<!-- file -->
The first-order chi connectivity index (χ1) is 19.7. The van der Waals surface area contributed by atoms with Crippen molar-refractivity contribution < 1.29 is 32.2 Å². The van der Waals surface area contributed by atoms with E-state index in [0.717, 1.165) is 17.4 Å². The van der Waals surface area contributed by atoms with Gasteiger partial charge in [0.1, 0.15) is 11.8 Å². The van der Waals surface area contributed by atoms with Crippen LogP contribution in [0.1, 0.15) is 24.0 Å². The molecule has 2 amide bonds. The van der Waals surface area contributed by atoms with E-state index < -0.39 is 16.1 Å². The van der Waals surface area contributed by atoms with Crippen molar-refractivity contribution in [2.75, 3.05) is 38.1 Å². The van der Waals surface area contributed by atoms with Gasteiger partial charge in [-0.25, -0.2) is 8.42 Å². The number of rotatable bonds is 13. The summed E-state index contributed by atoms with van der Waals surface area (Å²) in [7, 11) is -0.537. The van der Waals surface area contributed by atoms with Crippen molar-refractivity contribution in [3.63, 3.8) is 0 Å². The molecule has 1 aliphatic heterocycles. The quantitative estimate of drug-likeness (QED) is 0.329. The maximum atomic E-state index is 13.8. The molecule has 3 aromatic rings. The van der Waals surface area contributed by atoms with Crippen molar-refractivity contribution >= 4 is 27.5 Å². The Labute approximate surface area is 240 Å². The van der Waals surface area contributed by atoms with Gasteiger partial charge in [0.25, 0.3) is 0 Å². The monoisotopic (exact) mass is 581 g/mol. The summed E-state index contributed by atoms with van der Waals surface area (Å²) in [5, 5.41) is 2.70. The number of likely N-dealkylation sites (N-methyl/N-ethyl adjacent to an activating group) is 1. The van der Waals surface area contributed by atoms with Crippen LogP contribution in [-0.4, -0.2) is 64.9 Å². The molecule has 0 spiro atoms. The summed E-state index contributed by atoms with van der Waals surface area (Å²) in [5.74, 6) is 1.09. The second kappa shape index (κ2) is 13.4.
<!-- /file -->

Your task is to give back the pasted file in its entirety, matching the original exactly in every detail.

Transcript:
The first-order chi connectivity index (χ1) is 19.7. The van der Waals surface area contributed by atoms with Crippen molar-refractivity contribution < 1.29 is 32.2 Å². The van der Waals surface area contributed by atoms with E-state index in [0.717, 1.165) is 17.4 Å². The van der Waals surface area contributed by atoms with Gasteiger partial charge in [0.1, 0.15) is 11.8 Å². The van der Waals surface area contributed by atoms with Crippen LogP contribution in [0.1, 0.15) is 24.0 Å². The molecule has 2 amide bonds. The van der Waals surface area contributed by atoms with E-state index < -0.39 is 16.1 Å². The van der Waals surface area contributed by atoms with Crippen molar-refractivity contribution in [2.75, 3.05) is 38.1 Å². The van der Waals surface area contributed by atoms with Gasteiger partial charge in [-0.25, -0.2) is 8.42 Å². The number of rotatable bonds is 13. The summed E-state index contributed by atoms with van der Waals surface area (Å²) in [7, 11) is -0.537. The van der Waals surface area contributed by atoms with Crippen molar-refractivity contribution in [3.63, 3.8) is 0 Å². The molecule has 1 aliphatic heterocycles. The quantitative estimate of drug-likeness (QED) is 0.329. The maximum atomic E-state index is 13.8. The molecule has 3 aromatic rings. The van der Waals surface area contributed by atoms with Crippen molar-refractivity contribution >= 4 is 27.5 Å². The Labute approximate surface area is 240 Å². The van der Waals surface area contributed by atoms with Gasteiger partial charge in [0.25, 0.3) is 0 Å². The monoisotopic (exact) mass is 581 g/mol. The summed E-state index contributed by atoms with van der Waals surface area (Å²) in [5, 5.41) is 2.70. The number of likely N-dealkylation sites (N-methyl/N-ethyl adjacent to an activating group) is 1. The van der Waals surface area contributed by atoms with Crippen LogP contribution in [-0.4, -0.2) is 64.9 Å². The molecule has 0 spiro atoms. The summed E-state index contributed by atoms with van der Waals surface area (Å²) in [5.74, 6) is 1.09. The second kappa shape index (κ2) is 13.4.